Resent research by the Department for Business Innovation & Skills shows that fewer than a third of UK SMEs transact online, staggering when you consider than between 2003 and 2012 internet retail volumes grew by more than 6 times from £4.8 billion to £31.1 billion. The situation is similar in other countries.
E-commerce is considered to provide substantial benefits to business, including SMEs largely by way of improving efficiencies and raising revenue, and there are many examples of successful retailers providing online e-commerce. E-commerce offers access to a global audience of potential customers.
But competition online is fierce, so as an SME you have to stand out. Why should anyone visit your online store and how will they even find it, are key questions you have to ask yourself. The trick is to find an opportunity or pain point in the market and fill it with something people really want or need.
Of course you have to think about things like creating a smooth website, protecting the customer’s data, meeting local regulations, getting the right infrastructure in place and other practical matters. You also have to think about terms, legal matters and payments.
Today though, online resources like SME Toolkit provide solution to assist an SME to go online; there are tools to evaluate web sites, kick-start guides, how-to articles, library resources and lots of other tools. There are even EU programs such as the “Digital Agenda” supporting the adoption of e-commerce in the SME space.
What’s lacking in the e-commerce puzzle?
This is great, however, what is fundamentally lacking in all of these discussions on why SME should invest in online e-commerce is how the physical store still plays a role. Working with large enterprise retailers I often see this as well, but for a small retailer this is even more important. Because really, why should I buy something online from a small retailer when I can buy at the mega online retailer?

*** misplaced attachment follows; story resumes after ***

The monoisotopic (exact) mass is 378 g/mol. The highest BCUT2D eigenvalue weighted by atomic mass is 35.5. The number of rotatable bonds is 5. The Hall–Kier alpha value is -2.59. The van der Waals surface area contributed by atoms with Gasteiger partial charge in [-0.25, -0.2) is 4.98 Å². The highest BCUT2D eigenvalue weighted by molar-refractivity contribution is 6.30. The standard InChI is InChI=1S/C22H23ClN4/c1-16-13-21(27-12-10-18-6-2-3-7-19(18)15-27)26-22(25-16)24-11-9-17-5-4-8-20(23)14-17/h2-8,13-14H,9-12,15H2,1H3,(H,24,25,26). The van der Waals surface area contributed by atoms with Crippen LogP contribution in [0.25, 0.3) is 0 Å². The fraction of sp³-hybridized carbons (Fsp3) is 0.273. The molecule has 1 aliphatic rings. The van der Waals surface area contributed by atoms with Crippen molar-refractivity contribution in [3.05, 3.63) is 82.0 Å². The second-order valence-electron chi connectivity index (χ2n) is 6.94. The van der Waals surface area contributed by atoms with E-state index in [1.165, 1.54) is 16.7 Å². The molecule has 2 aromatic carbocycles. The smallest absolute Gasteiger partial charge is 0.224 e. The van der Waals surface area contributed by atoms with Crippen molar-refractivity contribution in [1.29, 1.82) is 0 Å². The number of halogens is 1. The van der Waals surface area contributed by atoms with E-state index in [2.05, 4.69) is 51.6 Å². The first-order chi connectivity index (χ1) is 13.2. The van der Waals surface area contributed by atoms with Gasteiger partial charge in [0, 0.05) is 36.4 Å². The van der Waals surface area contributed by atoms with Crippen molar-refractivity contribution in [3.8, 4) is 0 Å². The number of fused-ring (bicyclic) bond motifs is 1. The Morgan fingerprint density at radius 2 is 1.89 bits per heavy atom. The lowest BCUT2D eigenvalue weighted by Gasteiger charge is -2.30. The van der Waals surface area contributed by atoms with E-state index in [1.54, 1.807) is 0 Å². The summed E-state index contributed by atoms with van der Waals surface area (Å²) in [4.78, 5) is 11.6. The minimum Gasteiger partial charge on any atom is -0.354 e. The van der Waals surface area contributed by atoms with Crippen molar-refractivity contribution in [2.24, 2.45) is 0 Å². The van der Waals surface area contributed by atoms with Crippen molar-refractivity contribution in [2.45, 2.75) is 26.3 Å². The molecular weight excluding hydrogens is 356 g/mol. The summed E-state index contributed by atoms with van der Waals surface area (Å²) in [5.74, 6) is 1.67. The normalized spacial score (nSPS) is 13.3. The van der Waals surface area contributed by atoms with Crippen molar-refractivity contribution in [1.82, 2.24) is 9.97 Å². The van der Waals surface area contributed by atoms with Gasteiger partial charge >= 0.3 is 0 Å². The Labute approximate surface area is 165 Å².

Amazon is today the most successful E-retailer in the world and they have been at it for more than 20 years. They have put a lot of pressure on a lot of businesses in the physical world, but the pleasure of shopping “in real life” still keeps some 70% of the retail sector analog.
Amazon does not drive physical book stores out of business because of lower prices or better inventory. It’s Amazons fanatic focus on customer service and incredibly clever design of their sites that underpins their success. Think about it – Amazon has probably even outperformed and killed more digital competitors than physical stores.
But what is it that makes the Amazon customer experience so good? It’s that you, as a customer, is recognized and appreciated. You are greeted by name. You are offered a number of interesting books or other things, partly based on the items newsworthiness, but also based on what other stuff you have bought – or glanced at. When you come to check out, all you have to do is breeze through – Amazon knows your credit card, where to ship your stuff, your preferred method of shipping and many other things.